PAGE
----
- Well, open source databases certainly have their appeal. But when it comes to the cloud, costs are a different factor, because ultimately, you’re still using compute and storage resources. So you still need to pay for the VM or the container your database runs in, or the PaaS service running in the cloud. And regardless of how you deploy and run SQL, it’s the same engine. So you get things like built-in query intelligence, getting you faster with no code changes. It automatically figures out the best way to return that data you request. To show you how far we’ve come, here’s an example. We want it to be the best option for your apps. Let’s take a look at it. I have a pretty standard analytic query that I’ve just run here. And if you look in the bottom right hand corner, you’ll see it executes about 17 seconds. I’ll jump into properties here, and you can see that around 23 million rows are being queried. Right above my query, you can see it was run at dbcompat 130, which is from SQL 16. All I need to do is change it to dbcompat 160 with SQL 2022. So I’ll go ahead and highlight this step and run it. Below that is the exact same query I ran before. So I’ll highlight these lines and run them. And then we’ll take around about two seconds. Well, it’s actually two seconds. So just changing dbcompat took my query time down from 17 seconds, to two seconds. We can even do better. Now I’ll make one more change to turn this into a clustered columnstore index. I’ll highlight these five lines and execute it. Creating the columnstore index is a one-time operation that takes a moment, so I’ve sped it up just a little bit. Below that is our same query. As I highlight it, you’ll see I’ve added one line to clear the procedure cache, but the rest is identical. Let me run it one more time. Look at this, we’re down to one second, compared to 17 seconds at dbcompat 130. Without the columnstore index, that’s almost a 95 percent improvement. So you can see how the performance just evolves without requiring you to make any code changes to take advantage of these new improvements.

 

- And this is really an incredible example for all the developers that are watching right now. Why don’t we take a look at some of the recent updates by showing them.

 

- Let’s do that. I think it all starts with the local dev test experience. We’ve added things like simpler, more secure access to your live data, along with new ways to trigger workflow automation as operations perform against the database. And more flexibility over the data types you use. Let’s take a look here. Here’s the app we are updating to enter and automatically process work orders. Behind the scenes, it’s running multiple processes. There’s an online form to create work orders. Those get entered as new rows into an Azure SQL Database. As each new row is entered, it triggers an operation to map the location, which is now written back into the same row of the database. Then a few additional operations use Azure Functions to find the closest technician with the availability to do the job, assigns them and writes their information to our database. Now in this case, I’m working in a different region to various members of my dev team, who are working on different OS platforms. They need to connect to the data backend. And normally for a cloud database, this wouldn’t be a problem. Or even if I ran servers or VMs in our data center. That said, we need more than one instance per person, so it might get a little bit expensive. And that’s where Azure SQL Database emulator comes in, which gives you the option of creating a local consistent copy. Here I’m starting with Visual Studio Code. You’ll see that I have my create table operation with all my columns. In the connections here, you can see my database, which is a connection to an existing Azure SQL DB. If I don’t already have my database schema as code, I can quickly create a project from the existing database. And to save time, I’ve already created the project from the database. And in database project, here is my new project called “Work Orders Database.” It’s just a right click to pull up the publish command to build a local copy of the database with the emulator. You’ll see this option called “Publish to new Azure SQL Database emulator.” The emulator is a free containerized instance of Azure SQL Database that you can run locally using Docker Desktops as you see on my Mac. Also works for Windows and most common Linux distros. Even hosted environments like GitHub Codespaces. Now I’ll leave the standard port 1433. I’ll go in and enter my admin password and confirm. Now I can select which version. I’ll choose the lite one, because it’s a smaller image, and covers the majority of use cases. And I’ll just keep the rest of my default settings. Once this deployment completes, the emulator, with a local copy of the DB, is available for my code. Looks like it’s ready. So now maybe I’ll go over to the SQL Server tab and there’s our emulator on the local host, ready to go. And if you’re using Azure Data Studio you can start from there. And the great news is, it doesn’t even require an Azure subscription. And of course you can connect to it as you write your code.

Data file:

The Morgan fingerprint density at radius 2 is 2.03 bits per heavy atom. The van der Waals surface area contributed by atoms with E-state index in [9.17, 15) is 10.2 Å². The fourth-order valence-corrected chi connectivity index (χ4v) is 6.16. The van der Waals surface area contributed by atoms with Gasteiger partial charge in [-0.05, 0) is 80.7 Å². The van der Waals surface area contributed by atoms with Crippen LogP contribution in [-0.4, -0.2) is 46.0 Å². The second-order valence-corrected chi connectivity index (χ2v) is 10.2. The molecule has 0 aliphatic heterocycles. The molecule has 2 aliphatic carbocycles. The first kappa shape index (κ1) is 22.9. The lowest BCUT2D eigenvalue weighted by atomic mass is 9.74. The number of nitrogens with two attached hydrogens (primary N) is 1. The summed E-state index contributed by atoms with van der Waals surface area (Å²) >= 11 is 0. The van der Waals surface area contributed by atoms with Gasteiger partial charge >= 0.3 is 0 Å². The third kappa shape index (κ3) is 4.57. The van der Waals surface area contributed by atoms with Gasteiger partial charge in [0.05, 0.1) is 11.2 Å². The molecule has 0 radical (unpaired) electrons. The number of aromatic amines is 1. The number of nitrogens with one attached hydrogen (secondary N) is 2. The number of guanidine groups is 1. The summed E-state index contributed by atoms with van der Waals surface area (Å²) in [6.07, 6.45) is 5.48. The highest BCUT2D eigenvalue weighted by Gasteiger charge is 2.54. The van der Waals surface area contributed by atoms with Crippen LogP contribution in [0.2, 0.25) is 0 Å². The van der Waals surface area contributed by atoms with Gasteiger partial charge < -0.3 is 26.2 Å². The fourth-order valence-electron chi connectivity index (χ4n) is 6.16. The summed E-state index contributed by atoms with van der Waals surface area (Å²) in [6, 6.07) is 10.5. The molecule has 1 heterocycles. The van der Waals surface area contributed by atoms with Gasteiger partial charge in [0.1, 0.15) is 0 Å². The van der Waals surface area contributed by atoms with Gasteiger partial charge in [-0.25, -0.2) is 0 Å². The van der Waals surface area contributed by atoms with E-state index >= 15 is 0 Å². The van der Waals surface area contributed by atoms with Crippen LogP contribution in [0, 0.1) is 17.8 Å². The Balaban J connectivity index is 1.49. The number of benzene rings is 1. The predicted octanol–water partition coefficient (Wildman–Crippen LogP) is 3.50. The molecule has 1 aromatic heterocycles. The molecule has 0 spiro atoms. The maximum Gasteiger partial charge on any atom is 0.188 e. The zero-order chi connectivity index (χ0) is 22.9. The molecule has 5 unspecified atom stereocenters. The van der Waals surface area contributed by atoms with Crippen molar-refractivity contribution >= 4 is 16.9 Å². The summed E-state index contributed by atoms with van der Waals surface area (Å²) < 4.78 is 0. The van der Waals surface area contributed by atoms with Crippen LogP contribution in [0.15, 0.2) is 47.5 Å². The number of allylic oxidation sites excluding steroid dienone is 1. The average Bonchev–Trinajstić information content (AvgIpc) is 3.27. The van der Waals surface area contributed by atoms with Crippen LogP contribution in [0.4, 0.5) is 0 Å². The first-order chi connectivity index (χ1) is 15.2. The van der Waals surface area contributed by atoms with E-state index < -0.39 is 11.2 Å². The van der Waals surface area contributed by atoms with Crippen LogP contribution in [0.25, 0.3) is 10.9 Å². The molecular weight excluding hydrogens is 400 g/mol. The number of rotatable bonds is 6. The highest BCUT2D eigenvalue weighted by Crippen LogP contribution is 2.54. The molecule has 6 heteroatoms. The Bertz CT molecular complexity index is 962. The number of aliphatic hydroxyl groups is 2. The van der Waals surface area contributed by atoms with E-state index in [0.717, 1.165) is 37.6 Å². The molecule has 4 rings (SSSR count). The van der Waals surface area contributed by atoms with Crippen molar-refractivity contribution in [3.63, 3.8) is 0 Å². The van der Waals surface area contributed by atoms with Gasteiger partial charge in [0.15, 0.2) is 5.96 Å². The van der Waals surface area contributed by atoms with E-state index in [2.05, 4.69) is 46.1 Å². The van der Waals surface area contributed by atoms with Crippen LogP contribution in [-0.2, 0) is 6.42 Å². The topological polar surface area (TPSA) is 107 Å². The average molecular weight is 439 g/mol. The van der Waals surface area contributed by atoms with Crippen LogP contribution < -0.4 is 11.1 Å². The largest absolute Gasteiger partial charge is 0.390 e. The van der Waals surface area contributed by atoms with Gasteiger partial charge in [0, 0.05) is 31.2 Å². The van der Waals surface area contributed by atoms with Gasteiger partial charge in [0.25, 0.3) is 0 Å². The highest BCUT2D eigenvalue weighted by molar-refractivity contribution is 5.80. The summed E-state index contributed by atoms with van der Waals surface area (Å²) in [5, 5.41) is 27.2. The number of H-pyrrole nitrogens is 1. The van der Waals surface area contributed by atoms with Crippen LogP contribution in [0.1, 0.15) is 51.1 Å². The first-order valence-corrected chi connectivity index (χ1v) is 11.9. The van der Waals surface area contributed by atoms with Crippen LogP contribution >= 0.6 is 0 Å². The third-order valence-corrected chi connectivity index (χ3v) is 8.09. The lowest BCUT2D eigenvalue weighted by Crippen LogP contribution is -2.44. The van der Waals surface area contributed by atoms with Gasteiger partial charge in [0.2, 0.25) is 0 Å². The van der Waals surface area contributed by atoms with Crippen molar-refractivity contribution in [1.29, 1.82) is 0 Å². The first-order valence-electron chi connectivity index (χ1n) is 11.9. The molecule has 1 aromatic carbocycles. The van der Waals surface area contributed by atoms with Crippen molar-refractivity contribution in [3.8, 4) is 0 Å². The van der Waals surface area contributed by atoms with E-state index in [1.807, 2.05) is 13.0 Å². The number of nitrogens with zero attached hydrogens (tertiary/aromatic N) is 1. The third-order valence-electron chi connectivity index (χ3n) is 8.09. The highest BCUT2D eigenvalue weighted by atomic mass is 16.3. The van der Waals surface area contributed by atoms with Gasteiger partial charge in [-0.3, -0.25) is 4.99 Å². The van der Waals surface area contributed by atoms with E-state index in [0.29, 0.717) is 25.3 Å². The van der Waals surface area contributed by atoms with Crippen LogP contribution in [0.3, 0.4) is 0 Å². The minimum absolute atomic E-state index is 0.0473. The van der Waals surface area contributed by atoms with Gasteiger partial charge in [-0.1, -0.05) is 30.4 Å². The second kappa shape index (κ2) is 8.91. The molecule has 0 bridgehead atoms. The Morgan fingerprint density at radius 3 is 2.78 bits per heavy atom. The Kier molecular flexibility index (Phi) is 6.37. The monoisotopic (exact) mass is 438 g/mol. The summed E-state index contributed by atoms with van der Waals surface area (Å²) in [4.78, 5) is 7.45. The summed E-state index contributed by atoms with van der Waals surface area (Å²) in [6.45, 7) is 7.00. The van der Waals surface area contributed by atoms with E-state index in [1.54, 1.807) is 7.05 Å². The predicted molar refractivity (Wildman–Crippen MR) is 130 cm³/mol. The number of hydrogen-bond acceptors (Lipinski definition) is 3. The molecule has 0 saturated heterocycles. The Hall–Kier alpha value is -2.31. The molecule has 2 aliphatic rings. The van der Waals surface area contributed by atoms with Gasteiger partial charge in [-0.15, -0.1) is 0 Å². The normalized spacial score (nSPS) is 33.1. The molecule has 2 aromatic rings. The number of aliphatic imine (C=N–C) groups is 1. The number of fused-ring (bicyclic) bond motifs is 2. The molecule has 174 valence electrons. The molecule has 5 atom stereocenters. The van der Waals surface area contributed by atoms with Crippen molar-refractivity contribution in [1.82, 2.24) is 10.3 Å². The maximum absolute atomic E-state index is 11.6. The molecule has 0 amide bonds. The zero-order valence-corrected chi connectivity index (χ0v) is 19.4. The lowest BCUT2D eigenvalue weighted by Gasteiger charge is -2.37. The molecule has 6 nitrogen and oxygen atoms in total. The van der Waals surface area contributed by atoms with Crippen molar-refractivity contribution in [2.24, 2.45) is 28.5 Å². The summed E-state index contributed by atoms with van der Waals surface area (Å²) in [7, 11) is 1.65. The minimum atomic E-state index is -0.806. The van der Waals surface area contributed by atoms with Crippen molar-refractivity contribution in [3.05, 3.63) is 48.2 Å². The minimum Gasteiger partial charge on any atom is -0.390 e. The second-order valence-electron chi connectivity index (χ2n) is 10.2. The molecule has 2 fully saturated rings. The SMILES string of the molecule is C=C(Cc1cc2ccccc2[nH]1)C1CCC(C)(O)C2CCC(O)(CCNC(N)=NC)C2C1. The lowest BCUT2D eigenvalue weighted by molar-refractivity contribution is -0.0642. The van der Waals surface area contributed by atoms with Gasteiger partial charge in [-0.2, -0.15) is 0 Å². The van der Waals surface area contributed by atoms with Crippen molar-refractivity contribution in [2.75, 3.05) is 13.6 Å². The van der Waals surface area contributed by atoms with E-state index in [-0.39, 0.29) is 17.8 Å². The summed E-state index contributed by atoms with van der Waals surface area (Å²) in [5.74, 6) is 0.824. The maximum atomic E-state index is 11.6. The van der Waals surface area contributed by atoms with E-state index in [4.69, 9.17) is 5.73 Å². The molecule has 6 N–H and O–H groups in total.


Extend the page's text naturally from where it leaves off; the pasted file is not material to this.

- Okay, so now you’ve got your workflow ready. You’ve kind of got all the pieces in terms of what you want your app to do, and the local components to build and test the updates for your app. So what’s next?